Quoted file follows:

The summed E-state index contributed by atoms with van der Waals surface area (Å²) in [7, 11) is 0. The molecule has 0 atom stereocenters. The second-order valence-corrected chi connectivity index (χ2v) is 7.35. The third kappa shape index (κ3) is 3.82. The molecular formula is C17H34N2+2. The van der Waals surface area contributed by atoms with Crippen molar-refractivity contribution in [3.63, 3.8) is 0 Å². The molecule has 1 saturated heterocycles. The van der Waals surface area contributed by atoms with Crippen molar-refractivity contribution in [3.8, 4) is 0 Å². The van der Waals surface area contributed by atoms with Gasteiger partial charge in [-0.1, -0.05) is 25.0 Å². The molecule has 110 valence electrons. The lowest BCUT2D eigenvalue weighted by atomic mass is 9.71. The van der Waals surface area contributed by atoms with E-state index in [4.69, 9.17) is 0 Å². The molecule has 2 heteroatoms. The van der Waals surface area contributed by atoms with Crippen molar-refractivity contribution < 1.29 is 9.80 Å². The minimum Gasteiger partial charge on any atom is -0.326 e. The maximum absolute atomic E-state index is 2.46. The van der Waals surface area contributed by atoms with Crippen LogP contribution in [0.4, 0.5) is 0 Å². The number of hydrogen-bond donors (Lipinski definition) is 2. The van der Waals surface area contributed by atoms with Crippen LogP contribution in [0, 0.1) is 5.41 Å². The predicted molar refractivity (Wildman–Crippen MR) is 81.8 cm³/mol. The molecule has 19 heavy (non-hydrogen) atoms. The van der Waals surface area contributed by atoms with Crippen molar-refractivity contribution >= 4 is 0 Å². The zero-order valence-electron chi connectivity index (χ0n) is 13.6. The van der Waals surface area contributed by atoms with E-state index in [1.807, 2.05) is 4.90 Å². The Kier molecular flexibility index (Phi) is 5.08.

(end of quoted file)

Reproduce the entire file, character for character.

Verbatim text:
The summed E-state index contributed by atoms with van der Waals surface area (Å²) in [7, 11) is 0. The molecule has 0 atom stereocenters. The second-order valence-corrected chi connectivity index (χ2v) is 7.35. The third kappa shape index (κ3) is 3.82. The molecular formula is C17H34N2+2. The van der Waals surface area contributed by atoms with Crippen molar-refractivity contribution in [3.63, 3.8) is 0 Å². The molecule has 1 saturated heterocycles. The van der Waals surface area contributed by atoms with Crippen molar-refractivity contribution in [3.8, 4) is 0 Å². The van der Waals surface area contributed by atoms with Gasteiger partial charge in [-0.1, -0.05) is 25.0 Å². The molecule has 110 valence electrons. The lowest BCUT2D eigenvalue weighted by atomic mass is 9.71. The van der Waals surface area contributed by atoms with E-state index in [4.69, 9.17) is 0 Å². The molecule has 2 heteroatoms. The van der Waals surface area contributed by atoms with Crippen molar-refractivity contribution < 1.29 is 9.80 Å². The minimum Gasteiger partial charge on any atom is -0.326 e. The maximum absolute atomic E-state index is 2.46. The van der Waals surface area contributed by atoms with Crippen LogP contribution in [0.4, 0.5) is 0 Å². The number of hydrogen-bond donors (Lipinski definition) is 2. The van der Waals surface area contributed by atoms with Crippen LogP contribution in [0, 0.1) is 5.41 Å². The predicted molar refractivity (Wildman–Crippen MR) is 81.8 cm³/mol. The molecule has 19 heavy (non-hydrogen) atoms. The van der Waals surface area contributed by atoms with Crippen molar-refractivity contribution >= 4 is 0 Å². The zero-order valence-electron chi connectivity index (χ0n) is 13.6. The van der Waals surface area contributed by atoms with E-state index in [1.807, 2.05) is 4.90 Å². The Kier molecular flexibility index (Phi) is 5.08.